How to Make Your Emergency Department Pediatric-friendly

How to Make Your Emergency Department Pediatric-friendly


Regardless of whether your hospital specializes in emergency pediatric care, it will come at no surprise when ailing children and adolescents come filtering through your door.

This means you should be prepared to deal with the unique challenges of a pediatric patient base, starting with assessing the level of pain they’re experiencing.

However, children are notorious for not being able to communicate the severity of their pain, therefore resulting in the hospital’s underestimating of the appropriate pain management that they need. According to the American Academy of Pediatrics “Children’s pain is underestimated because of the underuse of appropriate assessment tools and the failure to account for the wide range of children’s developmental stages.”

To alleviate the stresses that are inevitable in an emergency room setting and to avoid making pediatric patients more uncomfortable, learn about these recommendations for a pediatric-friendly ER.


Create a Soothing Environment with Themes and Color Schemes


The first impressions of an ER can have an impact on a child’s experience and set the tone for the rest of their stay. For example, Dr. Elise Herman of Ellensburg Pediatrics uses the decor of her clinic to create a low-key, soothing environment. Through the use of soft earth tones, animal art, and themed rooms, the children feel more like they are in a playroom and less like they are in a sterile, cold, hospital environment.

Each of the pediatric care rooms has its own theme adding to the relaxation effect of the clinic. One is an animal room, another a tropical Hawaii room, and another a cowboy/cowgirl room.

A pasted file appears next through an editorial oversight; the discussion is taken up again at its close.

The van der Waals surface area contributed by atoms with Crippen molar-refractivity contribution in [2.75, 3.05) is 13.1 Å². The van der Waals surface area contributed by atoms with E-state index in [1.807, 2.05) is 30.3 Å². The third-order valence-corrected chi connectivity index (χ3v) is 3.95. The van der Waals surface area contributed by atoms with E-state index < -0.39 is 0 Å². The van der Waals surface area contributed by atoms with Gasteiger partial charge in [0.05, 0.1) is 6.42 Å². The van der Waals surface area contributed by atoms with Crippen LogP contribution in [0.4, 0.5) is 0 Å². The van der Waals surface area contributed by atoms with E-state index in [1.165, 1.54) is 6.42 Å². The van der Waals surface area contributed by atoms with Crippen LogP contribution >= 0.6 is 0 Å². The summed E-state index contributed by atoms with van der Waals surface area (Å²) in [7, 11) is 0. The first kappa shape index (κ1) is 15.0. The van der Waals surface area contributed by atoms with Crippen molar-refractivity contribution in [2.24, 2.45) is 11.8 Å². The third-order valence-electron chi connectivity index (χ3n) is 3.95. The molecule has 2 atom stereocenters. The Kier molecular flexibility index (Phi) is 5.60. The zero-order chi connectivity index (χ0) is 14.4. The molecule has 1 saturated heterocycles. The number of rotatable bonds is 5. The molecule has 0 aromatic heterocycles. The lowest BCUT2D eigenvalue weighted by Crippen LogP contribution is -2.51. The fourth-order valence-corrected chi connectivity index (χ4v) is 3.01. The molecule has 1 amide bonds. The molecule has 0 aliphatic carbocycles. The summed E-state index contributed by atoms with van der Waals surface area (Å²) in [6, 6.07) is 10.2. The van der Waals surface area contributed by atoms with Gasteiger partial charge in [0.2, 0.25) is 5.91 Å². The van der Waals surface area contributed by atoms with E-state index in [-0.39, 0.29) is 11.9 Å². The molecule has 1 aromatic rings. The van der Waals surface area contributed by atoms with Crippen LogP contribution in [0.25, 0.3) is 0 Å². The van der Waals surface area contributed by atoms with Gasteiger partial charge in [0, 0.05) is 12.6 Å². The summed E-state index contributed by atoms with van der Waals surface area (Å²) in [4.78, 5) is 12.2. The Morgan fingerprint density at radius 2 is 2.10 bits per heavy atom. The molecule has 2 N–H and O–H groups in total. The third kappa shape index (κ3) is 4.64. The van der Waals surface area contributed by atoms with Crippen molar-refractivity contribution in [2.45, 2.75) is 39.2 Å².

In other areas of the hospital where there were not enough funds to dedicate to a themed room, the hospital uses comfort toys in a room with a playful mural.

If your ER can’t dedicate rooms to child-friendly themes, try to dedicate a small section of your waiting area to children. A section with colorful walls and furniture can help with the stresses of an ER as can some toys and games for the children to play with. If you are unable to paint an entire patient room in child-friendly tones, perhaps some inexpensive wall art can be used in a procedure room that is reserved for pediatric patients.


Provide Distractions such as Stuffed Animals and Kid-friendly Tablets


In addition to murals, soothing paint and toys/games, there are other inexpensive distractions your hospital can put in place to help preoccupy children. Large easy-to-clean stuffed animals can provide a cuddly friend, as can kid-friendly tablets with games preloaded specifically for kids. The use of children’s movies playing in procedure or waiting rooms is also helpful, as is child-pleasing music that sets a more relaxed tone than the quiet and chaos of an ER.

Try to have a distracting toy, device, game, or movie for children of all ages. Where one child may be distracted by blowing bubbles or a large stuffed animal, another may be more relaxed while being left to play a game on a tablet for hours. Ask the parents what the child likes and see if you can’t furnish something fun to keep their attention off the pain.


Involve the Parents in the Care Process


Managing a parent or caregivers involvement in the emergency room process can also prove effective in a stressful ER setting. Whereas adults generally leave their loved-ones behind when they are taken into the procedure room, involving a parent can help to keep the child relaxed and trusting of the process.

Physically involving a parent also makes them more comfortable, making the experience better for all parties. For example, having a parent hold their child while they receive a vaccine allows the child to feel safe, providing a less anxious experience that lets medical staff address the problem more quickly.

In addition to involving the parent during the care of the child, set up your staff to “treat the entire family” rather than just the pediatric patient. Consulting with parents, keeping them informed of the process, and getting their input in decision-making keeps all parties calm and allows them to feel in better control of a somewhat uncertain situation.